# LDAP Injection

**LDAP injection** is a type of *injection attack*. Injection attacks occur when maliciously crafted inputs are submitted by an attacker, causing an application to perform an unintended action. LDAP injection attacks allow an attacker to override authentication protections or manipulate data in your directory information service.

*LDAP* (Lightweight Directory Access Protocol) is a common method of querying a directory information service that contains information about users, systems and devices. The most common LDAP server is Microsoft’s Active Directory, used by Windows domain networks. Code accessing an LDAP server frequently uses parameters coming from an untrusted source to make queries against the user data.

For example: when a user attempts to log into a website, the username parameter supplied in the HTTP request may be incorporated into an LDAP query to check the user’s credentials. It is important that LDAP queries run against the directory service are constructed securely, to ensures attackers cannot inject extra statements or change the logic of an existing statement.

## LDAP Connections in Python

Consider the following Python function that connects to an LDAP server to validate a username and password:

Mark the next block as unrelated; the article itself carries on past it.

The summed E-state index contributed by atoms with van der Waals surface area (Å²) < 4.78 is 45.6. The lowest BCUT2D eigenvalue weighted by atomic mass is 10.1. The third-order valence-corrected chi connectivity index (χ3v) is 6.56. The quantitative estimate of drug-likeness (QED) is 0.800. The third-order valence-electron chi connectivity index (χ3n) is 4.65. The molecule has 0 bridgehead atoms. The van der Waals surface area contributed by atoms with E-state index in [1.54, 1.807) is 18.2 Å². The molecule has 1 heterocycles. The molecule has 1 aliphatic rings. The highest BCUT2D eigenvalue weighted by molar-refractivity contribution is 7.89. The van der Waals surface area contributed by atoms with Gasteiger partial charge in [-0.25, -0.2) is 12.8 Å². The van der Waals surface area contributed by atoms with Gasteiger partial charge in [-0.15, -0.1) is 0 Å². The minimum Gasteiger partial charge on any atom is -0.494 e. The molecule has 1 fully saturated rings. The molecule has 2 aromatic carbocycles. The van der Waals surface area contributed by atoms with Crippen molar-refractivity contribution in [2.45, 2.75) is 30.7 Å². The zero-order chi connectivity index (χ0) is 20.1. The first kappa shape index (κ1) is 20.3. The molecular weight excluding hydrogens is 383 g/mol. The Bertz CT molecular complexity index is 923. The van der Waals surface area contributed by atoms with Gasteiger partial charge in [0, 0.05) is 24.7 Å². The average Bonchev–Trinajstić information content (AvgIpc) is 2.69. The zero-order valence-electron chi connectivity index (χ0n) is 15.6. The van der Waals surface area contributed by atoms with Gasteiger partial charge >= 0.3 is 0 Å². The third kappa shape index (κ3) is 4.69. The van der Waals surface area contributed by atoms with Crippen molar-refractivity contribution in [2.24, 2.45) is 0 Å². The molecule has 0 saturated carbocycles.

import ldapdef validate_credentials(username, password):
ldap_query = f”(&(uid={username})(userPassword={password}))”
connection = ldap.initialize(“ldap://”)
user = connection.search_s(“dc=example,dc=com”, ldap.SCOPE_SUBTREE, ldap_query)return user.length == 1

Since the LDAP query is built through string interpolation and the inputs are not sanitized, and attacker can supply the password parameter as `*` and it will be treated as a wildcard pattern, allowing them to bypass validation. Furthermore, either parameter may contain control characters like `(` and `)` than can be injected to change the outcome of the query.

## Mitigation

To safely construct LDAP queries from untrusted data you must remove any characters that have a special meaning in the LDAP query language. The following code snippet illustrates a secure way of escaping the username and password in such a way that an attacker cannot inject control characters:

import ldap
import escape_filter_chars from ldap.filterdef validate_credentials(username, password):
safe_username = escape_filter_chars(username)
safe_password = escape_filter_chars(password)ldap_query = f”(&(uid={safe_username})(userPassword={safe_password}))”
connection = ldap.initialize(“ldap://”)
user = connection.search_s(“dc=example,dc=com”, ldap.SCOPE_SUBTREE, ldap_query)

return user.length == 1

# CWEs

* [CWE-90](https://cwe.mitre.org/data/definitions/90.html)

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